- Later, in Paris, if you break into a stranger's apartment to steal weapons, Icarus says "Observe your motivations for breaking the arbitrary laws of the current government. Do not miss your chance to be one of us and create the new world order."
- Dragon Age: If you ever see the text "Morrigan/Zevran approves" in Dragon Age: Origins without having given them something shiny or flattered them in conversation, odds are good you just did something evil or immoral. There are some exceptions, but at a whole approval for these characters = evil. Shale and Sten hold this true to a lesser degree.
- In Fable II the evil option for the "return the warrants" quest in the prologue involves giving the warrants to career criminal Arfur instead of the guard. If you take this option, when you go back to Bowerstone Old Town as an adult you'll be greeted by Arfur, who will congratulate you for helping to make the place a crime-ridden dump. Likewise, if you choose to take the million gold at the end of the game (instead of reviving your family or all the people who died making the Spire), Reaver will voice his approval.
- In Fairy Fencer F, Fang says this directly to a boy at the Plaza in Zelwinds City who tells him that he doesn't work to get a job at Dorfa like his parents want him to when he gets older. He wants to be like Fang; to do nothing and be lazy like him.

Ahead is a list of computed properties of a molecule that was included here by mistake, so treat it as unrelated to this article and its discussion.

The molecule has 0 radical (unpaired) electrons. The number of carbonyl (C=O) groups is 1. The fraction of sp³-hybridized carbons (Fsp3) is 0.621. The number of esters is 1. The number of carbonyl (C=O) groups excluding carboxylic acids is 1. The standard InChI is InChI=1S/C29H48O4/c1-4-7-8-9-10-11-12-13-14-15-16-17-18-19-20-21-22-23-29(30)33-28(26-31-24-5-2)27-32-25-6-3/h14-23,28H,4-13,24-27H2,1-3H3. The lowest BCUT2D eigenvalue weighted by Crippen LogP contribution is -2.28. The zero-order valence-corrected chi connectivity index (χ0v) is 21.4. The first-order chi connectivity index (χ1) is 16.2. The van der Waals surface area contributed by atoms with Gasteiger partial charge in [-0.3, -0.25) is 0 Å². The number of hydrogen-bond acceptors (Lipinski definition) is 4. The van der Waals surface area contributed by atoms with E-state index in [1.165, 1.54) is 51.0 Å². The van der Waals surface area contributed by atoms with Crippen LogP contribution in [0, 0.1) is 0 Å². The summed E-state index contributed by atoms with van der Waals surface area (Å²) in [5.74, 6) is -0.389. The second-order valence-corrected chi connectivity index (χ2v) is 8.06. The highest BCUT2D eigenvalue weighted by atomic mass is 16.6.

Boy: You're my role model!
Fang: ...Your approval fills me with shame for some reason.
- In the later half of Part 3 in Fire Emblem: Radiant Dawn, Micaiah ambushes the Apostle's escort as it travels through a deep canyon. After crushing most of her forces, she orders her men to pour oil down the ravine (which was quite damaging itself, incapacitating many of the Apostle's pegasi), with the intent to light it on fire, burning Sanaki and company alive. When Tibarn and Ike's men interrupt, Soren tells Micaiah how impressed he is with her strategy.
- In Hyrule: Total War, Demise gives a speech to Hylia praising her for all the destruction she had brought to Hyrule. Hylia is so shocked she goes into hiding for millennia to cancel all her recordings from history.
- In the video game for I Have No Mouth, and I Must Scream, AM makes it clear that he considers Nimdok (who was a Nazi in the Holocaust) to be an inspiration. Nimdok is far from happy with this.
- Compliments from HK-47 in the Knights of the Old Republic games are generally a sign that the player character is falling to The Dark Side, although whether the PC is startled back to a lighter path or genuinely takes the compliments as they are meant is up to the player.